Tom Coughlin 'steps down' as Giants coach: Six things to know
Tom Coughlin is stepping down as Giants head coach, he announced on Monday.
Tom Coughlin is out as Giants coach, league sources tell CBS Sports NFL Insider Jason La Canfora.
Coughlin has informed his coaching staff he is not returning, with multiple reports indicating Coughlin is "stepping down," a largely semantics-based notion, although Coughlin did leave the Giants before they could fire him.
"I met with John Mara and Steve Tisch this afternoon, and I informed them that it is in the best interest of the organization that I step down as head coach," Coughlin said. "I strongly believe the time is right for me and my family, and as I said, the Giants organization.
"It has been an honor and a privilege to serve as head coach of the New York Football Giants. This is a not a sad occasion for me. I have spent 15 years with this organization as an assistant and head coach and was fortunate to be part of three Super Bowl winning teams. A Lombardi Trophy every five years is an achievement in which we all take great pride.
"Obviously, the past three years have not been what any of us expect, and as head coach, I accept the responsibility for those seasons."
Coughlin is apparently not retiring but rather just leaving the Giants, making the idea of his future as a coach moving forward very interesting.
Here's six things to know about the future for Coughlin and the Giants:
1. Out but not gone: Coughlin is stepping down ahead of the Giants making a potential decision to fire him. Which means he’s leaving the Giants but he’s not leaving football.
Mike Garafolo of FOX Sports report Coughlin would be interested in other coaching jobs should they be presented. With his résumé -- the two Lombardis speak for themselves -- it wouldn’t be surprising if someone else gave him a shot at fixing their franchise.
2. Where next? Coughlin is 69 so we’re not talking about a long-term solution here. But there are some dysfunctional franchises out there who could use a little kick in the rear and maybe Coughlin is the guy.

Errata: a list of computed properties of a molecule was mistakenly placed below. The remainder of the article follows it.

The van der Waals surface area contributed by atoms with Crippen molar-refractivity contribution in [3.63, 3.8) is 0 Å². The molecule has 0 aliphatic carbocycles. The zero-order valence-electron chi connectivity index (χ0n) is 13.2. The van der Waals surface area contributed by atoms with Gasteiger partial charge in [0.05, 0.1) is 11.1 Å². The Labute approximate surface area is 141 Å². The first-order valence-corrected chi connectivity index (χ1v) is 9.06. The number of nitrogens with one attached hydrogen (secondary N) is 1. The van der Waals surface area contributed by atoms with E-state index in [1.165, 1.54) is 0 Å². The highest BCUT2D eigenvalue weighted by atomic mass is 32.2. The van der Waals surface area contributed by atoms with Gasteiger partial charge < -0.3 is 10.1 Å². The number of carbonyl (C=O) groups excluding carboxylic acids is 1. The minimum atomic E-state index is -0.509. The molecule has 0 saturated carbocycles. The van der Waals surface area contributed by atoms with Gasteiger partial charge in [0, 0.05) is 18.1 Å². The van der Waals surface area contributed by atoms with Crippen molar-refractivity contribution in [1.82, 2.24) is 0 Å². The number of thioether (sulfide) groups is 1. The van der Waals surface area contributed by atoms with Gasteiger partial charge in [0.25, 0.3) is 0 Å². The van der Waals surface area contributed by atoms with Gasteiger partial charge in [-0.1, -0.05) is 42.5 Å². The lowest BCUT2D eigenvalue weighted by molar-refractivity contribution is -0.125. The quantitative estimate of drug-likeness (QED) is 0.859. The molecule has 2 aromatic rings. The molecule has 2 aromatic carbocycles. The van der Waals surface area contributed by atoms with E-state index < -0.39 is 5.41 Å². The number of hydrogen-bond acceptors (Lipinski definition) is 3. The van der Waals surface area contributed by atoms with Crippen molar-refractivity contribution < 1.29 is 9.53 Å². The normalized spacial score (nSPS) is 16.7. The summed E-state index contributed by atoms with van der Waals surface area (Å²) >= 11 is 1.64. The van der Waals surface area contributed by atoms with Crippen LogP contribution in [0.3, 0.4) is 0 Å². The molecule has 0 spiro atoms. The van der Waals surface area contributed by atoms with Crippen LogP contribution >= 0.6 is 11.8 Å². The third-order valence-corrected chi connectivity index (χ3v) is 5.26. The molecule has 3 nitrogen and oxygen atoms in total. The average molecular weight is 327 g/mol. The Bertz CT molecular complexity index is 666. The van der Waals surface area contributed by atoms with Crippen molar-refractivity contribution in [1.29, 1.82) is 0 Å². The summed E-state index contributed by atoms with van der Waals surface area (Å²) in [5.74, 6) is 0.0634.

The Colts are a train wreck with solid personnel pieces. Coughlin might fit the idea of a Jim Irsay “big-name” hire.
The Browns could be desperate if no one's interested and maybe Coughlin is willing to try and grind out the AFC North for a few years.
The 49ers could desperately use some stability and all Jed York talked about on Monday was finding a Super Bowl winning coach. Coughlin checks the box.
3. Jerry Reese safe? It sounds like GM Jerry Reese will keep his job. The Giants are the pinnacle of consistency and patience so no real surprise there.
But this roster is far from perfect. Eli Manning is a franchise quarterback and Odell Beckham is one of the best young wideouts in the game. Still, there's a serious deficiency of talent in many other areas.
That falls on Reese at the end of the day. But for now he's not being held accountable. Presumably the Giants will go with a traditional power structure unless a big-name head coach is attracted to the job (and there will be plenty of them).
4. Nothing if not consistent: Coughlin will leave the Giants with a .531 winning percentage, which is, rather amazingly, the exact same winning percentage he had in Jacksonville while coaching the Jaguars.
Amazingly, Tom Coughlin posted the exact same winning percentage (.531) in Jacksonville for 8 years and in New York for 12 years.— Sean Wagner-McGough (@seanjwagner) January 4, 2016
5. Good old Pete: With Coughlin now unemployed, the current oldest head coach in the NFL is Pete Carroll of the Seahawks. Dude is the spryest 64-year-old on the planet. Bill Belichick (63), Bruce Arians (63) and Jim Caldwell (60) are all next.
Also surprising: Jason Garrett is now the longest-tenured coach in the NFC East, followed by Jay Gruden. Not For Long, indeed.
6. Giants candidates: This is going to be a star-studded list. If you’re a big name in coaching you’re going to be associated with this gig.
Nick Saban is at least a guy to think about. There’s a franchise quarterback, a weak division and talent on the offensive side of the ball (Beckham!) already in place. He can build a defense.
Sean Payton previously coached with the Giants as offensive coordinator and is a Bill Parcells disciple (always popular in New York). If he’s released by the Saints -- or open for a trade -- he would be a very interesting fit to get the offense going again.
You want to talk about a guy who could be mentioned for a job? How about Jon Gruden. Same division as his little brother, a huge name, a Lombardi Trophy on his résumé. Just throwing it out there.
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